categories can be calculated and compared for given sets of
explanatory variables.
In the presence of the logit link function, the regression
coefficients of the underlying latent process are scaled in terms of
marginal log odds \citep{Mccullagh80}:
\begin{align*}
\log\left(\frac{\Prob(Y_{ij} \leq r_{ij}|\bm{x}_{ij})}{\Prob(Y_{ij}
> r_{ij}|\bm{x}_{ij})} \right) = \theta_{j,r_{ij}} -
\bm{x}_{ij}^\top \bm{\beta}_j.
\end{align*}
For a one unit increase in variable $v$ of outcome $j$ holding all the
others constant, we expect a change of size of the coefficient
$\beta_{jv}$ of this variable in the expected value on the log odds
scale. Due to the fact that the marginal effects of the odds ratios
do not depend on the category, one often exponentiates the
coefficients in order to obtain the following convenient
interpretation in terms of odds ratios:
\begin{align*}
\frac{\Prob(Y_{ij} \leq r_{ij}|\bm{x}_{ij})/\Prob(Y_{ij} >
r_{ij}|\bm{x}_{ij})}{\Prob(Y_{ij} \leq r_{ij}|\tilde{\bm{x}}_{ij})/\Prob(Y_{ij}
> r_{ij}|\tilde{\bm{x}}_{ij})} = \exp((\tilde{\bm{x}}_{ij} -
\bm{x}_{ij})^\top \bm{\beta}_j).
\end{align*}
This means for a one
unit increase in variable $v$ of outcome $j$, holding all the other variables constant, changes the
odds ratio by $\exp(\beta_{jv})$. In other words, the odds after a one unit
change in variable $v$ of outcome $j$ are the odds before the change multiplied by $\exp(-\beta_{jv})$:
\begin{align*}
\frac{\Prob(Y_{ij} \leq r_{ij}|\bm{x}_{ij})}{\Prob(Y_{ij} > r_{ij}|\bm{x}_{ij})}
\exp(-\beta_{jv}) = \frac{\Prob(Y_{ij} \leq
r_{ij}|\tilde{\bm{x}}_{ij})}{\Prob(Y_{ij} > r_{ij}|\tilde{\bm{x}}_{ij})}.
\end{align*}
If the regression coefficients vary across the multiple responses,
they cannot be compared directly due to the fact that the measurement
units of the underlying latent processes differ. Nevertheless, one
possibility to compare coefficients is through the concept of
importance. \cite{reusens2017sovereign} extend an approach
for comparing coefficients of probit and logit models by
\cite{Hoetker07} in order to compare the coefficients across repeated
measurements. They analyze the importance ratio
\begin{align*}
R_{jv} = \frac{\beta_{jv}}{\beta_{j,\mathit{base}}},
\end{align*}
where $\beta_{j,\mathit{base}}$ is the coefficient of a base variable
and $v$ is one of the remaining $p-1$ variables. This ratio can be
interpreted as follows: A one unit increase in the variable $v$ has in
expectation the same effect in the $\mathit{base}$ variable multiplied
by the ratio $R_{jv}$. Another interpretation is the so called
compensation variation: The ratio is the required increase in the
$\mathit{base}$ variable that is necessary to compensate a one unit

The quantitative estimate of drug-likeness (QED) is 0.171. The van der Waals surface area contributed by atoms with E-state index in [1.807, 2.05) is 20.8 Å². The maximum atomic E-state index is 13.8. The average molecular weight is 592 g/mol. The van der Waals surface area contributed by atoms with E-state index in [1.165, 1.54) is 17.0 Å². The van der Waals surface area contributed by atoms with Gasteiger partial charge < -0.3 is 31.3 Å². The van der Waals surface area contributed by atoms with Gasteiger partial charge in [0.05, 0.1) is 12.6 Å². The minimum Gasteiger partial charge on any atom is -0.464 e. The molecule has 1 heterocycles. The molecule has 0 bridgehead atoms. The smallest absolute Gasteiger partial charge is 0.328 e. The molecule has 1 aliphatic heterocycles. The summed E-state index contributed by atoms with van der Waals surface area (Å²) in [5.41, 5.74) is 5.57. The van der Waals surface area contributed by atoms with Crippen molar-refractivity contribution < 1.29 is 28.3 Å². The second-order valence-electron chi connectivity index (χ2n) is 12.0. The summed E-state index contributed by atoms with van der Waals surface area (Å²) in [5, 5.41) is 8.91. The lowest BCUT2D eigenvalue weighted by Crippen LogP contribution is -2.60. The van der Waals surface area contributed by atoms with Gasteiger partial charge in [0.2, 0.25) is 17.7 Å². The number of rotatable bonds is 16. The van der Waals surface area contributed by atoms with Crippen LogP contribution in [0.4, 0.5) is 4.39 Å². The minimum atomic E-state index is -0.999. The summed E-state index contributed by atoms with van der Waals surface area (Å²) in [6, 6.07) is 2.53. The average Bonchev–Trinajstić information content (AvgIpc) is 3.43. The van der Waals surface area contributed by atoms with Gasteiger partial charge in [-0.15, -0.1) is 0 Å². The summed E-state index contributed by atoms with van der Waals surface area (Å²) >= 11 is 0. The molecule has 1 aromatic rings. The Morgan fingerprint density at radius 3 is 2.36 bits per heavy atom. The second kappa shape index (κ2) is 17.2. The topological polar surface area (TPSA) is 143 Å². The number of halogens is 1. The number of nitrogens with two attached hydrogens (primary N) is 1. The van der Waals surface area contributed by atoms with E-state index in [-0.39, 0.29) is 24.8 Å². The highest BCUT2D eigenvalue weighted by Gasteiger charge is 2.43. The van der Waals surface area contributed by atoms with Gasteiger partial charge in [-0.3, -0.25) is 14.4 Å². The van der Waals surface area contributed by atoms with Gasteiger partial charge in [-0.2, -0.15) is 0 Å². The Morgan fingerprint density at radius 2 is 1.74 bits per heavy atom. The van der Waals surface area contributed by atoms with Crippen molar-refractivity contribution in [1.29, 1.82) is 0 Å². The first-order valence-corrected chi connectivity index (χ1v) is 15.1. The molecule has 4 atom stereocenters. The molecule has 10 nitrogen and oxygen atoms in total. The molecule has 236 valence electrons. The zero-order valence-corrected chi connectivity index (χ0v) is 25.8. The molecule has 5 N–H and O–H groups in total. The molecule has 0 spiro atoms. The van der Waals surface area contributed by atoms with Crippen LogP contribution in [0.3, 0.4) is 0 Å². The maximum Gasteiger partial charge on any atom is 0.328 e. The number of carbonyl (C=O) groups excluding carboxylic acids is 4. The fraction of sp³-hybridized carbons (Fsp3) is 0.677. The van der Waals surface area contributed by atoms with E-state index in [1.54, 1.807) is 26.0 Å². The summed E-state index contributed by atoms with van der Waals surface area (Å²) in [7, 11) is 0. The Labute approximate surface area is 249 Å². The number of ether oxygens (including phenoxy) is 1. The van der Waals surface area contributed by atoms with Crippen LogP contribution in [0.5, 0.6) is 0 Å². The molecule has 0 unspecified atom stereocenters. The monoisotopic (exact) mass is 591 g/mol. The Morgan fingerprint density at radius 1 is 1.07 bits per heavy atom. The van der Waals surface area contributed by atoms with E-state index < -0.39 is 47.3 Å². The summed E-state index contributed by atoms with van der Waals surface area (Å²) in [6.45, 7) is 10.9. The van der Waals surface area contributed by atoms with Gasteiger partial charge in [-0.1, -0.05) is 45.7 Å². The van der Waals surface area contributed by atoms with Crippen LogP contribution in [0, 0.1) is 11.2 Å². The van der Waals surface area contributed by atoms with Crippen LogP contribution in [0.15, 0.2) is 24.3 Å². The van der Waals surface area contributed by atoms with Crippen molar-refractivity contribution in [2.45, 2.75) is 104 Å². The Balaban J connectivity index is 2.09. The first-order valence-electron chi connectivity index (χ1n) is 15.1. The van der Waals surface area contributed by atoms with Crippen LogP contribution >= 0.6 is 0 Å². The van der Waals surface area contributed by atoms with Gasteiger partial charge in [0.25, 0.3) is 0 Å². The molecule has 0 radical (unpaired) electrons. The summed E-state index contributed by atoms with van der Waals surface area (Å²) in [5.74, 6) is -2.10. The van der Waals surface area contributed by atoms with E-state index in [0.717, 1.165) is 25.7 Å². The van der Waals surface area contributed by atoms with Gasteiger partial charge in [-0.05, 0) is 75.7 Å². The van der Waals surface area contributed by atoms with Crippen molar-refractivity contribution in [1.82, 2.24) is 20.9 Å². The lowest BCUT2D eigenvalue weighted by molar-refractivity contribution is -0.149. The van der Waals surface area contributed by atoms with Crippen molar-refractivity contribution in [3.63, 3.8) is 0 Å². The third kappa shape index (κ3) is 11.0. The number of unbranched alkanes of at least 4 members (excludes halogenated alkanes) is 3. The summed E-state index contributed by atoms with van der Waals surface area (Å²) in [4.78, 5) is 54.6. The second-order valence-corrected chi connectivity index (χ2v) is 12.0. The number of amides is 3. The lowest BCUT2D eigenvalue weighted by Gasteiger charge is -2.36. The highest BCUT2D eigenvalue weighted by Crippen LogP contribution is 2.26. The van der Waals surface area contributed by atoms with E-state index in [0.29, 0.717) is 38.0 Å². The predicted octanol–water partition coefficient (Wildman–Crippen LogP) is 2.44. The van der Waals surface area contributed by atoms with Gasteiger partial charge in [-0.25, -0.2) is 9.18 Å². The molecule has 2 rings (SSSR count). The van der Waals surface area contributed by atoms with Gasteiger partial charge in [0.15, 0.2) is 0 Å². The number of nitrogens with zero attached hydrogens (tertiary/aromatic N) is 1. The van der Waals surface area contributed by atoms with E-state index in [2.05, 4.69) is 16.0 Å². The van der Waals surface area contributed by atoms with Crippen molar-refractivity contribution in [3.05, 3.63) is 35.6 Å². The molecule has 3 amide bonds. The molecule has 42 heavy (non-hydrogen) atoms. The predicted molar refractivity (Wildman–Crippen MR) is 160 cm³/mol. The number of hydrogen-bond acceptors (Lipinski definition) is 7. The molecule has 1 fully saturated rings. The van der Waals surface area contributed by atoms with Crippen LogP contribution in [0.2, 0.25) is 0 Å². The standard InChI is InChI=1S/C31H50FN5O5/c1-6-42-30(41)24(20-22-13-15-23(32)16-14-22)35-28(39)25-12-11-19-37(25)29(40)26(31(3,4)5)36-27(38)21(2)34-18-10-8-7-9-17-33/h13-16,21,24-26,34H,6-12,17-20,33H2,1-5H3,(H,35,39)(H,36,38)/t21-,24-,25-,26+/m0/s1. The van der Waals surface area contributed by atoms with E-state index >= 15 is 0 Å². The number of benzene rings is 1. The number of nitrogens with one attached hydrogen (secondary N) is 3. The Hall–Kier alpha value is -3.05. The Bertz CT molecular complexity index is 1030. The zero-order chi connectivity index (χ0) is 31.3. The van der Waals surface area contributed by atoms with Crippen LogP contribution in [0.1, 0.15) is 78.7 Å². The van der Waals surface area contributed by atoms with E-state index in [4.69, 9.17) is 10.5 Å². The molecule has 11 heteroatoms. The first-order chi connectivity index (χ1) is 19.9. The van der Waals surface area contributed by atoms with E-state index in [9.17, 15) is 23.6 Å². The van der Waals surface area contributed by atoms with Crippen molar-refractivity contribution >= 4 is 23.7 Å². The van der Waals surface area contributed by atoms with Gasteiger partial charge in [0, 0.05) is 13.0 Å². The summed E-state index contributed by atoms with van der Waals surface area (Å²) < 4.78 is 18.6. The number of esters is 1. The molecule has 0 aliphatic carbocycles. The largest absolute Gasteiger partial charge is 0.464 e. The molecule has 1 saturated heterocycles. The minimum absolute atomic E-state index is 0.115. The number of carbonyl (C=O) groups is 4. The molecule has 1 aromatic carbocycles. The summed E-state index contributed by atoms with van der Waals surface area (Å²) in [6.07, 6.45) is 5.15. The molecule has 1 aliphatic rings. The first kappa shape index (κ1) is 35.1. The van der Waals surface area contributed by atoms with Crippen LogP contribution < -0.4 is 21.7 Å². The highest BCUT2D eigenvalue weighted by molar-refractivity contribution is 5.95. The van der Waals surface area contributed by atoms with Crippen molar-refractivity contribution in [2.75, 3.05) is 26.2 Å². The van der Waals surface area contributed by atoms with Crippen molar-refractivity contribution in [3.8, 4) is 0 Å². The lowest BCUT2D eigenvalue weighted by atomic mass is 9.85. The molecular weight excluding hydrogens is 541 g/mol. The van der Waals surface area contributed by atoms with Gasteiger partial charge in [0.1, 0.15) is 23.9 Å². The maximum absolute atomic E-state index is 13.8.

decrease in the variable $v$ in a way that the score of the outcome
remains the same. It is to be noted that the importance ratio $R_{jv}$
depends on the scale of the $\mathit{base}$ variable and variable $v$ of outcome $j$. This implies that the comparison among the
measurements~$j$ should be done only if the scales of these variables
are equal across the multiple measurements. For this purpose,
standardization of the covariates for each measurement should be
employed.
%%%%%%%%%%%%%%%%%%%%%%%%%%%%%%%%%%%%%%%%%%%%%%%%%%%%%%%%%%%%%%%%%%%%%%%%%%%%
%% IMPLEMENTATION
%%%%%%%%%%%%%%%%%%%%%%%%%%%%%%%%%%%%%%%%%%%%%%%%%%%%%%%%%%%%%%%%%%%%%%%%%%%%
\section{Implementation}\label{sect:implementation}
The \pkg{mvord} package contains six data sets and the built-in
functions presented in Table~\ref{tab:Functions}.
\begin{table}[t!]
\centering
\setlength{\tabcolsep}{11pt}
\begin{tabularx}{\textwidth}{p{5.1cm}X}
\hline
Function & Description \\
\hline
\multirow{2}{*}{\emph{Fitting function}} & \\
&\\
\code{mvord(formula, data, ...)} & Estimates the multivariate ordinal regression model.\\
%%%%%%
\hline
\multirow{2}{*}{\emph{Prediction functions}} & \\
&\\
\multirow{2}{*}{\shortstack[l]{\code{predict(object, type,}\\ \code{\hspace{12pt}...)}}} & Obtains different types of predicted or fitted values from the joint distribution of the responses for objects of class \class{mvord}.\\
\multirow{2}{*}{\shortstack[l]{\code{marginal\_predict(object,}\\ \code{\hspace{12pt}type, ...)}}} & Obtains different types of predictions or fitted values from the marginal distributions of the responses for objects of class \class{mvord}.\\
\multirow{2}{*}{\shortstack[l]{\code{joint\_probabilities(object,}\\ \code{\hspace{12pt}response.cat, ...)}}} & For each subject, the joint probability of observing a predefined configuration of responses \code{response.cat} is computed for objects of class \class{mvord}.\\
%%%%%%%%%%%%%%%%%%%%%%%%
\hline
\multirow{2}{*}{\emph{Utility functions}} & \\
&\\
\code{coef(object, ...)} & Extracts the estimated regression coefficients. \\
\code{thresholds(object, ...)} & Extracts the estimated threshold coefficients.\\
\multirow{2}{*}{\shortstack[l]{\code{error\_structure(object,}\\ \code{\hspace{12pt}type, ...)}}} & Extracts for each subject the estimated parameters of the error structure.\\
\code{constraints(object)} & Extracts the constraint matrices corresponding to each regression coefficient.\\
\multirow{2}{*}{\shortstack[l]{\code{names\_constraints(formula,}\\ \code{\hspace{12pt}data, ...)}}} & Extracts the names of the regression coefficients in the model matrix.\\
\multirow{2}{*}{\shortstack[l]{\code{pseudo\_R\_squared(object,}\\ \code{\hspace{12pt}...)}}} & Computes McFadden's Pseudo $R^2$.\\